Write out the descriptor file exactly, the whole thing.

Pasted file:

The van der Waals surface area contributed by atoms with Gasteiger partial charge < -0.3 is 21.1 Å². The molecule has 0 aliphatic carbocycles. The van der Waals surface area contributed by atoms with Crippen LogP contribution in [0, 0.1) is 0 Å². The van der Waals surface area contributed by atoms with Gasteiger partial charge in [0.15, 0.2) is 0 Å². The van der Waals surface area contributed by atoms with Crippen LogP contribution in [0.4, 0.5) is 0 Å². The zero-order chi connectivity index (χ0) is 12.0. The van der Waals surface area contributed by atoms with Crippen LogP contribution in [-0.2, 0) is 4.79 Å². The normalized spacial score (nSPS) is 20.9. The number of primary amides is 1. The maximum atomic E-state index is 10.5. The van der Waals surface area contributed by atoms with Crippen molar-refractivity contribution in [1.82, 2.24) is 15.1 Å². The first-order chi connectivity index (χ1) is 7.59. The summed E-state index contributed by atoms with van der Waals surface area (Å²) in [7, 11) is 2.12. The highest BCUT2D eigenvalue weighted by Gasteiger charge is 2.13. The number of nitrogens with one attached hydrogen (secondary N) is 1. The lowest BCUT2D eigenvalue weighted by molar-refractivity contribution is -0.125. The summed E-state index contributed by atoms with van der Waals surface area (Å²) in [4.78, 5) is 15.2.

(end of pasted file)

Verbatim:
The van der Waals surface area contributed by atoms with Gasteiger partial charge < -0.3 is 21.1 Å². The molecule has 0 aliphatic carbocycles. The van der Waals surface area contributed by atoms with Crippen LogP contribution in [0, 0.1) is 0 Å². The van der Waals surface area contributed by atoms with Gasteiger partial charge in [0.15, 0.2) is 0 Å². The van der Waals surface area contributed by atoms with Crippen LogP contribution in [0.4, 0.5) is 0 Å². The zero-order chi connectivity index (χ0) is 12.0. The van der Waals surface area contributed by atoms with Crippen LogP contribution in [-0.2, 0) is 4.79 Å². The normalized spacial score (nSPS) is 20.9. The number of primary amides is 1. The maximum atomic E-state index is 10.5. The van der Waals surface area contributed by atoms with Crippen molar-refractivity contribution in [1.82, 2.24) is 15.1 Å². The first-order chi connectivity index (χ1) is 7.59. The summed E-state index contributed by atoms with van der Waals surface area (Å²) in [7, 11) is 2.12. The highest BCUT2D eigenvalue weighted by Gasteiger charge is 2.13. The number of nitrogens with one attached hydrogen (secondary N) is 1. The lowest BCUT2D eigenvalue weighted by molar-refractivity contribution is -0.125. The summed E-state index contributed by atoms with van der Waals surface area (Å²) in [4.78, 5) is 15.2.